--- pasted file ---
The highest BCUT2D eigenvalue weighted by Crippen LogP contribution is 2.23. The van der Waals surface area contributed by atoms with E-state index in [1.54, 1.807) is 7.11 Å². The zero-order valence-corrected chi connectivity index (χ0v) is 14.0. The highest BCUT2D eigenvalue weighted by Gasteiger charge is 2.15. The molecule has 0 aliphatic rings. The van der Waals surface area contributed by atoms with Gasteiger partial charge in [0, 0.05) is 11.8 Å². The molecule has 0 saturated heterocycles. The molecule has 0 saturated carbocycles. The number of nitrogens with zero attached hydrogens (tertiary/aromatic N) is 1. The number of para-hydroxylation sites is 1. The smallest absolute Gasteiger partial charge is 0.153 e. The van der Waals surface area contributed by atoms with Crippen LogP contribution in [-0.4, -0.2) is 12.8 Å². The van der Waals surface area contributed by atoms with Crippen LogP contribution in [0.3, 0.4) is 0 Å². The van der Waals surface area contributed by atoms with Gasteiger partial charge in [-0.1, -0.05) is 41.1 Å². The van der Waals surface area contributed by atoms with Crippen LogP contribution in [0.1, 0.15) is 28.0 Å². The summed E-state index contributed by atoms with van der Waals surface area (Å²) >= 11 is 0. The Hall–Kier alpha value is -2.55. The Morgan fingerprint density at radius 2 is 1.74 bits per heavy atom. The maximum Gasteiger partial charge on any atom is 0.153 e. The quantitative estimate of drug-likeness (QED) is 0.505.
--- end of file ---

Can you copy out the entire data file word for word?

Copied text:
The highest BCUT2D eigenvalue weighted by Crippen LogP contribution is 2.23. The van der Waals surface area contributed by atoms with E-state index in [1.54, 1.807) is 7.11 Å². The zero-order valence-corrected chi connectivity index (χ0v) is 14.0. The highest BCUT2D eigenvalue weighted by Gasteiger charge is 2.15. The molecule has 0 aliphatic rings. The van der Waals surface area contributed by atoms with Gasteiger partial charge in [0, 0.05) is 11.8 Å². The molecule has 0 saturated heterocycles. The molecule has 0 saturated carbocycles. The number of nitrogens with zero attached hydrogens (tertiary/aromatic N) is 1. The number of para-hydroxylation sites is 1. The smallest absolute Gasteiger partial charge is 0.153 e. The van der Waals surface area contributed by atoms with Crippen LogP contribution in [-0.4, -0.2) is 12.8 Å². The van der Waals surface area contributed by atoms with Crippen LogP contribution in [0.3, 0.4) is 0 Å². The van der Waals surface area contributed by atoms with Gasteiger partial charge in [-0.1, -0.05) is 41.1 Å². The van der Waals surface area contributed by atoms with Crippen LogP contribution in [0.1, 0.15) is 28.0 Å². The summed E-state index contributed by atoms with van der Waals surface area (Å²) >= 11 is 0. The Hall–Kier alpha value is -2.55. The Morgan fingerprint density at radius 2 is 1.74 bits per heavy atom. The maximum Gasteiger partial charge on any atom is 0.153 e. The quantitative estimate of drug-likeness (QED) is 0.505.